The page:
Re-Fresh the School Run!


As the world tentatively opens up, we made a covid-safe call in on St Mary Magdalen Church in Knighton, to see where God was at work…

Set against the backdrop of St Mary’s Church and in the warmth of God’s creation on this particularly sunny Wednesday morning, a group of locals have come together in faith, fellowship and the love of French pastries.

This is ‘Re-Fresh the School Run!’ - a pop-up deli and Celtic prayer gathering where breakfast treats, freshly ground coffee and Northumbrian Community meditation help to start the day among the community of Knighton.

It’s an idea that started back in November 2019, before the pandemic diminished our church contact and stopped people meeting in person altogether, but has been resurrected outside over the last month or so, making the most of the fine weather. 

The ‘proper’ coffee machine was purchased with the support of money from the Diocese of Leicester’s Growth Fund and, alongside the homemade cake and Hambleton pastries, has added to this cosmopolitan café-style experience.

But it’s not just about the coffee, of course.

Today it’s busy, with a steady stream of people coming and going, some taking a bench in the quiet church yard, others engaging in exuberant conversation. The atmosphere is relaxed and easy; God’s gentle presence felt in the welcome and loving service, among the many and varied conversations, and at the heart of morning worship.

A friendly team of Andrew, Ida and Irvine, alongside curate, Reverend Matthew Gough (who initiated this whole thing), mill around taking orders.

The weekly gathering has proved popular with a mix of people across the area in recent weeks, popping in for a coffee and chat, before moving into the church for morning prayer. The plan is to keep things going until the end of the school summer term, and then bring the group back together again in the Autumn, if the desire is there.

“We wouldn’t want it to become fossilised, but rather responsive to what people’s needs are, the seasons of the year and the seasons of the community,” says Reverend Adrian Jones, vicar at St Mary’s. 

“The church yard is such a thoroughfare at school-time, with parents and children coming back and forth, it just felt obvious to draw on that. And when you look around, God is here in the connections, in the conversations, in the drawing together of people who might not otherwise have the opportunity to meet.”

By chance, a man is passing through, on a walk, and sits down for coffee. He doesn’t live in Knighton, but his parents married at the church in the 1930s and he was christened here, too.  As he sits back in the sun, admiring St Mary’s, he says it feels like ‘coming home’.

Another lady, who has been mostly at home during the pandemic, is grateful to be among company. “After a busy career-life, I became a house-wife and have spent so much time at home lately it’s just wonderful to be in good company and beautiful surroundings,” she says.

Ida, who is doing a grand job waiting the tables says she feels happy to be able to serve God and the community. “It’s really important to me that people feel welcome here and that we can show them what the church has to offer – be that everything from spirituality to friendship,” she says.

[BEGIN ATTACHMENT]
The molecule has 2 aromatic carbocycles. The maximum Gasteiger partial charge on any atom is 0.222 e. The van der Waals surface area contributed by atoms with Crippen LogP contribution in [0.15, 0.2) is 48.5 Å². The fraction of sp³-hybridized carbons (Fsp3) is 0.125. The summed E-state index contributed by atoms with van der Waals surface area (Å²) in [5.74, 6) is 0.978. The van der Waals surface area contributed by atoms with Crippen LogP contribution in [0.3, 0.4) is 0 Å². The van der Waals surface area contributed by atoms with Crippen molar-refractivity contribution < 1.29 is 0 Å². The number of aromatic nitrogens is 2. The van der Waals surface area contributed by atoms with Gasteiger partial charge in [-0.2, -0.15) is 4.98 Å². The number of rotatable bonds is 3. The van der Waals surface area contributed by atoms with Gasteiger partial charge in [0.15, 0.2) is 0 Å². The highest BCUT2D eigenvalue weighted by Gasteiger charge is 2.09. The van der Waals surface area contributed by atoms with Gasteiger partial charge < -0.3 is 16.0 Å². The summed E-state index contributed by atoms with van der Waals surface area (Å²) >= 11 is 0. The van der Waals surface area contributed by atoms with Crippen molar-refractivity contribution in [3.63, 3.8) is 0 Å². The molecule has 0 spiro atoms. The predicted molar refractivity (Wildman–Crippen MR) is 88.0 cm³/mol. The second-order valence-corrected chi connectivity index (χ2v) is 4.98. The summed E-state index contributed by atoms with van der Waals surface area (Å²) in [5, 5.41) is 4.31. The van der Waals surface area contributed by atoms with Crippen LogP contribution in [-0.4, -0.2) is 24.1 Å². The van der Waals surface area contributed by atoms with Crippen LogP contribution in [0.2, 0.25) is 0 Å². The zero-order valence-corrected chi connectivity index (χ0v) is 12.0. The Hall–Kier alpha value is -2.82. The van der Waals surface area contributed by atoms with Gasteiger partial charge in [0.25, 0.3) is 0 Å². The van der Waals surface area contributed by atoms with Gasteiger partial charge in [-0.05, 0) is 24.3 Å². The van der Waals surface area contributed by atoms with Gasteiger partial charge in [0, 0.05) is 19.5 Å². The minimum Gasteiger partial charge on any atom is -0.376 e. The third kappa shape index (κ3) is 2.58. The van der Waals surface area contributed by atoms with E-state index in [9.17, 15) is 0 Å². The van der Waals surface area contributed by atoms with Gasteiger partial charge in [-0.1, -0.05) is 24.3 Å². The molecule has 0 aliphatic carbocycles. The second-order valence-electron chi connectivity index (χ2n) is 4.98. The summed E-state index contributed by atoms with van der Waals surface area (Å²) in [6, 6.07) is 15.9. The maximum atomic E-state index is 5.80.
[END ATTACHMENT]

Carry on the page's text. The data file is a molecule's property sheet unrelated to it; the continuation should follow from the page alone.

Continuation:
Revd Matthew is full of wonderful ideas for St Mary’s, and the Church in general, and has an infectious enthusiasm that is clearly of benefit to the parish. 

“Blessing the school run remains on my heart,” he explains. “We have a number of parents who pop in from time to time and the coming together of intergenerational communities in the process is God’s agency at work.”

Team member, Andrew, believes that with everything we’ve been through during the pandemic, it’s about reaching out to the community and sending the message that the church is here for everyone. “It’s a nice way for people to take time out with God, and each other, and to sit in quiet contemplation in a holy place,” he says. “For that, I’m a willing pair of hands.”

Tucking into an oat and raisin cookie, one St Mary’s regulars points out that, “it’s bringing people into the church family that we’ve never seen before, and that’s just lovely.”

Irvine is relatively new to the church, or certainly was before the pandemic, and was asked by Rev’d Matthew if he’d help out. “It’s important to me to support the church moving forward and serve the local community,” he says. “People come here for a reason and God is everywhere in this.”

There’s no escaping the fact that bringing people into a relationship with the church and most significantly, with God, is what this gathering is all about. It’s what we are called to do every day in our witness as disciples, after all.

If you’re looking to start something similar in your church community, Rev’d Matthew’s advice would be to ‘have faith.’

“We’re working in God’s Shalom, and it would fall apart to some extent if we had bad weather, but we’re playing to our strengths in this ancient, trusted landscape. It’s about service, and loving service and I think that Celtic prayer is non-threatening so it’s about trusting the Kingdom growth. God honours that,” he says.          

And as the morning draws on, there’s that lovely lingering of people, enjoying the sun, appreciating the companionship, and basking in the glory of God. But busy life dictates… until ‘Re-Fresh’ments are served, once again, next Wednesday.


First published on: 28th June 2021

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